Salvo enters the fray

A new magazine has been launched, called Salvo. I like it. In fact I like it a lot. Just browse the list of names of the editorial advisory board – Francis Beckwith, Paul Copan, Robert P. George and others – it’s an impressive lineup.

It’s a slick, snappy presentation, obviously geared towards a young audience – college freshmen perhaps – addressing a host of contemporary philosophical and ethical issues from a Christian perspective. The opening issue has material ranging from the thought provoking and profound (like an article on Hollywood’s mixed messages on cloning or a piece on DNA and its complex specified information) to the downright hilariously satirical (spoof advertisements for euthanasia services and the abortion pill).

I want to say those things first to make it clear that my opinion of the magazine as a whole is very positive. I think the concept is great. I haven’t seen anything quite this well put together addressed to this target audience in such an intellectually serious level while still retaining a popular appeal. In fact, I intend to contact these people and let them know just how much I liked the first issue, and tell them that this is just the sort of thing I would be very interested in contributing to.

Can you hear a “however” coming? Well here it is: At times, and sometimes in pretty major ways, this issue of Salvo appears to trade heavily on the fact that its audience is young, inexperienced, and already converted to a Christian outlook. It is my view that much greater editorial vigilance is required to bring this magazine up to a level where it delivers material to young Christians who can really use the arguments they find therein when talking with their skeptical peers. Here are a few examples of the kind of thing I think hamper the cause of Salvo:

1) On the front cover of this first issue, there is a quote from one of the lead articles, called “Grave New World” by Hunter Baker. The point of the quote is that Science – philosophical naturalism, really – does not provide a basis for genuine moral value. That’s a point worth making. But notice how the quote on the front cover goes: “If science can’t explain the conscience or the values by which we order our lives, then there must be some other way of knowing.” But think about that for a moment, and you’ll see that it is a fairly obvious argument from silence. It effectively claims that “if no scientific explanation of phenomenon Q is forthcoming, then it must be the case that our knowledge of Q is conferred in another way.” But that just doesn’t follow. Absence of evidence is not at all the same as evidence of absence. If a person is a committed naturalist, then the fact – assuming he grants it – that science cannot currently explain the phenomenon of moral value in no way means that we must know of moral value in some other non-scientific way. He may simply believe that science has not yet accounted for such a phenomenon. The quote on the front cover would be much stronger if it said something like “if naturalism is incompatible with the existence of the values by which we live, then they must have a supernatural origin.” I know, it brings God into the picture more explicitly and may therefore put the skeptical reader off, but let’s face it, this was never written for skeptics in the first place.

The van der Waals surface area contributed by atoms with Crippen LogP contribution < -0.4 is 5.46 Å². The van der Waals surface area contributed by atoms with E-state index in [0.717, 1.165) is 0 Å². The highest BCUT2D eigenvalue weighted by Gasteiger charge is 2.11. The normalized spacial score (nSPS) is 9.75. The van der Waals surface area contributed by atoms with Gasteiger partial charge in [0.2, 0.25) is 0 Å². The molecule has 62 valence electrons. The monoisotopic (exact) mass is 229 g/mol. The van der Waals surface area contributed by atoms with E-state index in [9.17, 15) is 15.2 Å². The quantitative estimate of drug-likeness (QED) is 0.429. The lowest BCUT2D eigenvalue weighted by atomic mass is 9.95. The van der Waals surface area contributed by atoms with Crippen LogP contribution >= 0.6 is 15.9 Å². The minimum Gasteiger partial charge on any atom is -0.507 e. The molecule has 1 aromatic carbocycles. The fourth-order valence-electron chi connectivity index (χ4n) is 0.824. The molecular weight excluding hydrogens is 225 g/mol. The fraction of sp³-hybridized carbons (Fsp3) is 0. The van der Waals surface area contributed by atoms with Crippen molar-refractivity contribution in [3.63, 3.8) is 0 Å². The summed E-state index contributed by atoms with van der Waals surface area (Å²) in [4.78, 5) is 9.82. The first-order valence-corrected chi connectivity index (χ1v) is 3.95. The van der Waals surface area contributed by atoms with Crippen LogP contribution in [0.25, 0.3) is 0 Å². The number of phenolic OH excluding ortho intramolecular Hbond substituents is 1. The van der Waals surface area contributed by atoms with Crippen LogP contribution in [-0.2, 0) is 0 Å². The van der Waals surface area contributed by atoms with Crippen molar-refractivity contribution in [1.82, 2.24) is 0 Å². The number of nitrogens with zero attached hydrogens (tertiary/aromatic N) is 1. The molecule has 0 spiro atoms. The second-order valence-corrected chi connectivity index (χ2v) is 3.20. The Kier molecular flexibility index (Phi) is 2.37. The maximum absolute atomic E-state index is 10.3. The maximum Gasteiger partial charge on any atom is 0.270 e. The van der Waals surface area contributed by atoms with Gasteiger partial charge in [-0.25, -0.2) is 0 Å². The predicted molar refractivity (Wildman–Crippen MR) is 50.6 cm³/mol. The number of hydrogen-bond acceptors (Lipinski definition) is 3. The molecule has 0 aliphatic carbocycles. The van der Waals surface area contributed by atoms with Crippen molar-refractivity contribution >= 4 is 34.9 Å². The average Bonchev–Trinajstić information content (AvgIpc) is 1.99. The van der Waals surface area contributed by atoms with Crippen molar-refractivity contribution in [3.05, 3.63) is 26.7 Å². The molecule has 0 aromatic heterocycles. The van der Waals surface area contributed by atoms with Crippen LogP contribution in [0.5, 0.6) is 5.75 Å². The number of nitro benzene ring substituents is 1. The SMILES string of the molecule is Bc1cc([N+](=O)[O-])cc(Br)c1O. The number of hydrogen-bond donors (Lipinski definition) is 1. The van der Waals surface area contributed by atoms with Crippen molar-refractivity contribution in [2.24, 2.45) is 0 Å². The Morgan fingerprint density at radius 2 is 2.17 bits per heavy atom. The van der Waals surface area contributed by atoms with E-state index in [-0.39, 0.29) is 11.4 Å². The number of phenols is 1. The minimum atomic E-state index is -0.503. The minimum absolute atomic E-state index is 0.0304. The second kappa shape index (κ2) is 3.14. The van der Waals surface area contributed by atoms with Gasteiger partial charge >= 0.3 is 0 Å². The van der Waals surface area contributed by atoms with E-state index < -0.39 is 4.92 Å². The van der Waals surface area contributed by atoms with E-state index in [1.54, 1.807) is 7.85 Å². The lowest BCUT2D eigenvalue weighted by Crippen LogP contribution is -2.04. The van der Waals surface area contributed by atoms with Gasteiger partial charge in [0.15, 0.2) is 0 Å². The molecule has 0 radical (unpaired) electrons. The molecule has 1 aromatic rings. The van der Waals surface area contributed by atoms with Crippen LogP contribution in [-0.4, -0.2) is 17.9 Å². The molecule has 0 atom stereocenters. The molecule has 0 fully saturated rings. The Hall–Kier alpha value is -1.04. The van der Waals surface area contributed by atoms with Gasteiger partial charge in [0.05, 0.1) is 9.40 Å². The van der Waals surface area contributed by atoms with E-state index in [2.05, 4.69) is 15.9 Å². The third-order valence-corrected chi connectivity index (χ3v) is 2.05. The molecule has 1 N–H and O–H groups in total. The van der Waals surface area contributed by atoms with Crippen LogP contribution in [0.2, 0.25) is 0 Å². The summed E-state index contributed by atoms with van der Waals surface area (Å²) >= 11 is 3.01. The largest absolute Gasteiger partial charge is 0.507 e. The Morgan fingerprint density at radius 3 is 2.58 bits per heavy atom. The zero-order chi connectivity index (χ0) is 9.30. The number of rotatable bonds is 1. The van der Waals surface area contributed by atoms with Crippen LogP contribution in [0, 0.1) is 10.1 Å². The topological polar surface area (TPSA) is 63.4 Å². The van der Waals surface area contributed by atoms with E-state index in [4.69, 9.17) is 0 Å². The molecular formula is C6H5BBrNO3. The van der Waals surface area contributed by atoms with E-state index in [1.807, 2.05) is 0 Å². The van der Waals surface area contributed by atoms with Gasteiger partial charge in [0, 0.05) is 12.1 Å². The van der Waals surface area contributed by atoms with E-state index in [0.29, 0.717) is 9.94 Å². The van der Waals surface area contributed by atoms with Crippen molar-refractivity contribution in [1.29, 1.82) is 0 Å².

2) This is, in my view, a more serious example, because it involves importing a very strong theological bias into what is supposed to be a listing of the bare definitions of philosophical terms provided for the reader. The section is called “passwords” and the stated purpose is “to help you get through this issue of Salvo.” Since the reader is young and not necessarily well informed on these things yet, the magazine provides a list of definitions of terms like a glossary so that if they get to a word they are not familiar with they can consult the list. Now, that’s a great idea. But when providing such a list, agendas must take a back seat. Look at this example: “determinism: The idea that everything that happens, from the motion of planets to the actions of human beings, is merely a mechanical expression of heredity and environment. There is no free will on the part of man, nor can outside agents (such as God) have an effect on the course of events.” Wow. So there’s no longer any such thing as theological determinism, where God determines the course of history? The definition provided here is simply horrendous, and smacks of a person who wants to paint determinism as badly as possible to scare young minds away from considering it. It has basically been defined as naturalism, an appearance made all the more clear when we turn to the definition offered for naturalism: “naturalism: The insistence [note: why not just “the belief?] that the universe is an absolutely closed system; there is no God who intervenes in the universe and human affairs, only natural processes. Naturalists believe that science is the only way to come to an understanding of truth.” Apart from the last sentence, the definitions of “determinism” and “naturalism” are all but identical! One can only pray that ignorance is the culprit here.

3) Throughout the magazine there were peppered examples of the mistaken conflation of non-cartesian views of humanity with naturalistic views of human purpose and significance. This thinking is frequent yet unfortunate in a lot of contemporary North American evangelical philosophy (I – respectfully – noted the appearance of J. P. Moreland on the editorial board), and it is a fairly minor fly in the ointment overall when assessing the magazine.

But I do want to reiterate, I think this magazine is outstanding – in a real class of its own, and definitely worth keeping up with. If you haven’t encountered Salvo yet, then I do urge you to check it out at the website.

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